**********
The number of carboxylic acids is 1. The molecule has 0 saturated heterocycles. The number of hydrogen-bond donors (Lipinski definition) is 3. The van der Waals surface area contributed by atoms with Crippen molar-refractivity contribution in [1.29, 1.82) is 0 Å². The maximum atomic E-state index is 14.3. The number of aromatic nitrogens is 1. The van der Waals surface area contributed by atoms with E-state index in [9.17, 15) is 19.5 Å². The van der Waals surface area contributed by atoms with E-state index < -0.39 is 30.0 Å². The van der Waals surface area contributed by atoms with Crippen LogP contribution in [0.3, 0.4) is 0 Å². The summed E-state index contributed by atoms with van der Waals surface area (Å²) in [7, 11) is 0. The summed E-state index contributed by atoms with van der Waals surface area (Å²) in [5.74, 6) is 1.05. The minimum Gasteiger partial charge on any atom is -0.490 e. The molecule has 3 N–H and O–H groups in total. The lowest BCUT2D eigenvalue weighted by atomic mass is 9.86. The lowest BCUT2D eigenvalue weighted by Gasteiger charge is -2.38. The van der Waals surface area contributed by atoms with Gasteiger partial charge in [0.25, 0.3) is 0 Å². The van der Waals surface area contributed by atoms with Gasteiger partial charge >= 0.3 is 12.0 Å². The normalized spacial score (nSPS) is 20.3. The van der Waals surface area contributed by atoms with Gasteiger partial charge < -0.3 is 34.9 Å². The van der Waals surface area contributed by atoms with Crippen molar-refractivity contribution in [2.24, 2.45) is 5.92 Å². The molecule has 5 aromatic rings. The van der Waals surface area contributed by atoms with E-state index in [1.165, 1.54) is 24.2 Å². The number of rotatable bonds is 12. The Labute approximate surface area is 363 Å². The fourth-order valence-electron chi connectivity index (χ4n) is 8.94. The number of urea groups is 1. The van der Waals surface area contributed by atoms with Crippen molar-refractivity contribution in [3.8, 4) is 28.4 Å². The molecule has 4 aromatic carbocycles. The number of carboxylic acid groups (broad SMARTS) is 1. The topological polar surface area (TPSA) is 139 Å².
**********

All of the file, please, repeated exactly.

The number of carboxylic acids is 1. The molecule has 0 saturated heterocycles. The number of hydrogen-bond donors (Lipinski definition) is 3. The van der Waals surface area contributed by atoms with Crippen molar-refractivity contribution in [1.29, 1.82) is 0 Å². The maximum atomic E-state index is 14.3. The number of aromatic nitrogens is 1. The van der Waals surface area contributed by atoms with E-state index in [9.17, 15) is 19.5 Å². The van der Waals surface area contributed by atoms with E-state index < -0.39 is 30.0 Å². The van der Waals surface area contributed by atoms with Crippen LogP contribution in [0.3, 0.4) is 0 Å². The summed E-state index contributed by atoms with van der Waals surface area (Å²) in [7, 11) is 0. The summed E-state index contributed by atoms with van der Waals surface area (Å²) in [5.74, 6) is 1.05. The minimum Gasteiger partial charge on any atom is -0.490 e. The molecule has 3 N–H and O–H groups in total. The lowest BCUT2D eigenvalue weighted by atomic mass is 9.86. The lowest BCUT2D eigenvalue weighted by Gasteiger charge is -2.38. The van der Waals surface area contributed by atoms with Gasteiger partial charge in [0.25, 0.3) is 0 Å². The van der Waals surface area contributed by atoms with Gasteiger partial charge >= 0.3 is 12.0 Å². The normalized spacial score (nSPS) is 20.3. The van der Waals surface area contributed by atoms with Gasteiger partial charge < -0.3 is 34.9 Å². The van der Waals surface area contributed by atoms with Crippen molar-refractivity contribution in [2.24, 2.45) is 5.92 Å². The molecule has 5 aromatic rings. The van der Waals surface area contributed by atoms with E-state index in [1.165, 1.54) is 24.2 Å². The number of rotatable bonds is 12. The Labute approximate surface area is 363 Å². The fourth-order valence-electron chi connectivity index (χ4n) is 8.94. The number of urea groups is 1. The van der Waals surface area contributed by atoms with Crippen molar-refractivity contribution in [3.8, 4) is 28.4 Å². The molecule has 4 aromatic carbocycles. The number of carboxylic acid groups (broad SMARTS) is 1. The topological polar surface area (TPSA) is 139 Å².